Wal-Mart is Not the Evil Empire

Oct 25, 2002
George Anderson

By George Anderson

The recent revelation that Wal-Mart has become the largest private employer in Pennsylvania has given the company’s bashers another excuse to link the rise of the retailer with the supposed decline of America.

The Philadelphia Inquirer’s Andrew Cassel writes that, “a Philadelphia Daily News columnist accused the discount chain of ‘single-handedly’ destroying the Doylestown Main Street.” This is just one of the ills of society, from the decline of manufacturing, low paying jobs, etc., blamed on Wal-Mart.

Mr. Cassel adds, “Maybe they’re right. Maybe this is really bad. Maybe somebody should have stopped Wal-Mart from investing tens of millions of dollars and hiring almost 40,000 people here over the last 12 years.”

Much has been made of low-paying retail jobs replacing better-paying manufacturing jobs. The facts, at least in Pennsylvania, do not support the charge. Mr. Cassel acknowledges the retailer’s growth in the state, but he also points out that before Wal-Mart arrived in 1990, “retailing accounted for 17.5 percent of the state’s nonagricultural jobs. At the end of 2001, with more than 110 Wal-Mart stores scattered across the state, retail’s proportion of the state’s workforce was 17.6 percent – essentially unchanged.”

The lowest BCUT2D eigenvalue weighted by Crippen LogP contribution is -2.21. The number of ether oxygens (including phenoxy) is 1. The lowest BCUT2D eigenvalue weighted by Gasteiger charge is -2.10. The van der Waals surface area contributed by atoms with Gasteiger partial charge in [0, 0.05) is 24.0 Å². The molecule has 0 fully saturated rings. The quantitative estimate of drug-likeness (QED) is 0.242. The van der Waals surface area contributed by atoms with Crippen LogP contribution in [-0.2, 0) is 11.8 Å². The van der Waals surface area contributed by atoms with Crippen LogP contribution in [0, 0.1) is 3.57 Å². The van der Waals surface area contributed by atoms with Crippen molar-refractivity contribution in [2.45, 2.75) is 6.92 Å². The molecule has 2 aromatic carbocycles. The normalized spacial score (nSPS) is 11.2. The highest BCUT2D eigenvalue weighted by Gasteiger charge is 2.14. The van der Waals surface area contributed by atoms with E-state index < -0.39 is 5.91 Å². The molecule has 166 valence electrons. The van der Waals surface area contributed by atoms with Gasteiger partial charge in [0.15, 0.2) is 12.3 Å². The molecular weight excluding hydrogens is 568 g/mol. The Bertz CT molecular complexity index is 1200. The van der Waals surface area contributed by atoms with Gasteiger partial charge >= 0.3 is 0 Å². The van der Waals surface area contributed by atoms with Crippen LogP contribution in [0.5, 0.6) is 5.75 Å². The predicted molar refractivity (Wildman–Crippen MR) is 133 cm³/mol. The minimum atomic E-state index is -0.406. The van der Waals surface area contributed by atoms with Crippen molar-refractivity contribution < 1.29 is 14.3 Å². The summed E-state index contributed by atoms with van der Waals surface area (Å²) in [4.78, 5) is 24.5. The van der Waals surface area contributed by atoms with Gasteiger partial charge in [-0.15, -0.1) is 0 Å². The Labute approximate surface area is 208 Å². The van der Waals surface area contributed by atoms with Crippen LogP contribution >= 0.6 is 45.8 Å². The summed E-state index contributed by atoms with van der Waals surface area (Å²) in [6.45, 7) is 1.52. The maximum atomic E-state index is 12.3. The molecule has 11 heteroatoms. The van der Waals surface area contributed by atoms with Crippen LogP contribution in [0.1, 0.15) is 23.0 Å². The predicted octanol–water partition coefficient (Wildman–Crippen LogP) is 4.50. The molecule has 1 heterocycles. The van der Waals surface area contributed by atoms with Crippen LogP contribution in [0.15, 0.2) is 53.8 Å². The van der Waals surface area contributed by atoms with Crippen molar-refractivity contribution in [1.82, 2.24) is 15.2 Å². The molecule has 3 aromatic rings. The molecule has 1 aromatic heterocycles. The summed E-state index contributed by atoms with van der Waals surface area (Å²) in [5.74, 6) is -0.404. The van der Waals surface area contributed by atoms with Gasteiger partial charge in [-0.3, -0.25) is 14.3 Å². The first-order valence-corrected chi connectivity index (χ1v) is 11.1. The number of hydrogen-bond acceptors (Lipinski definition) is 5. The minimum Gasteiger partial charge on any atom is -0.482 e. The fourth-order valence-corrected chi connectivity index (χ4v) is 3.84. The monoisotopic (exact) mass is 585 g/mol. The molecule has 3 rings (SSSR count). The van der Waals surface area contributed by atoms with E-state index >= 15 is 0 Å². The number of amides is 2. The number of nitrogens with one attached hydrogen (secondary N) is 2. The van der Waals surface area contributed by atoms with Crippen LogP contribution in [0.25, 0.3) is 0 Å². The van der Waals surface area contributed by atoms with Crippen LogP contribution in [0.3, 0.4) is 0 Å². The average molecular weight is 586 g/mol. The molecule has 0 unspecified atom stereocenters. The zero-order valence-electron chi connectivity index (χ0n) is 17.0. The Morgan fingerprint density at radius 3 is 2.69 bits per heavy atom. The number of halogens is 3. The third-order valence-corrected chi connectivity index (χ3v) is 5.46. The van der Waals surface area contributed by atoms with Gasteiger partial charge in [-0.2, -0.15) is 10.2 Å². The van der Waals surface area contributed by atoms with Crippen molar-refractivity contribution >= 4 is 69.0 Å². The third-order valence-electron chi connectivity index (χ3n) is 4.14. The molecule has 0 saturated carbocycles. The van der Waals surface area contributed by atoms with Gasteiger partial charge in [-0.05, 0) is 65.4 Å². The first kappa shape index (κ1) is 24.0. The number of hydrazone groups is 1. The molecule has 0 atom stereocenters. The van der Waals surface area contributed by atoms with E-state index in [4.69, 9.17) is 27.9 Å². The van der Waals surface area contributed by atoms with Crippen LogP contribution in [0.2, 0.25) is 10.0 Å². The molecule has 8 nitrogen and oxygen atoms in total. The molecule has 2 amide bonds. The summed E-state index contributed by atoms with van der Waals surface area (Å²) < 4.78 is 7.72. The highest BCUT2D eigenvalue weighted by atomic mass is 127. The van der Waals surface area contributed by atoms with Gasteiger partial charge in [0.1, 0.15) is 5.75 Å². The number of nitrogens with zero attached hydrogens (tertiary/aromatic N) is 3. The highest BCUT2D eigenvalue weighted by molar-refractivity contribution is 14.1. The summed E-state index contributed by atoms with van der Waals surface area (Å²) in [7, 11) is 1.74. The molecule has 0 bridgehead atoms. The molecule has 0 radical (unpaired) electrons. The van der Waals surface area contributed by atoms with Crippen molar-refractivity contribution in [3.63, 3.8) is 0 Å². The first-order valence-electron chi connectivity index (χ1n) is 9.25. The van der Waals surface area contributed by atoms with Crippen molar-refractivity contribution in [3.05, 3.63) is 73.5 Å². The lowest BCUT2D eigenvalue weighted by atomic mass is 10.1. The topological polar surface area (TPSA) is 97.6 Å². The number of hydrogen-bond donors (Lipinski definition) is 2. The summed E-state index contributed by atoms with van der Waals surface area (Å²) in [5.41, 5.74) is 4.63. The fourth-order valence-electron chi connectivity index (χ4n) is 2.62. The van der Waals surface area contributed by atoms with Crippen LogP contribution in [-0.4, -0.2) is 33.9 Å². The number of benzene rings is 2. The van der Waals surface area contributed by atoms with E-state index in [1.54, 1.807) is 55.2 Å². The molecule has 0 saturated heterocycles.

Moderator’s Comment: Wal-Mart has many detractors and
supporters. What is your view on the retailer’s impact on the general economy,
labor, and consumers?

Mr. Cassel concludes that laid-off factory workers weren’t
hurt by Wal-Mart’s growth. Neither were consumers who found their dollars could
buy more in Wal-Mart stores. He contends that, “The losers were mainly older,
less-agile department stores and competitive discount chains such as Kmart.”

He’ll get no argument here. [George
Anderson – Moderator

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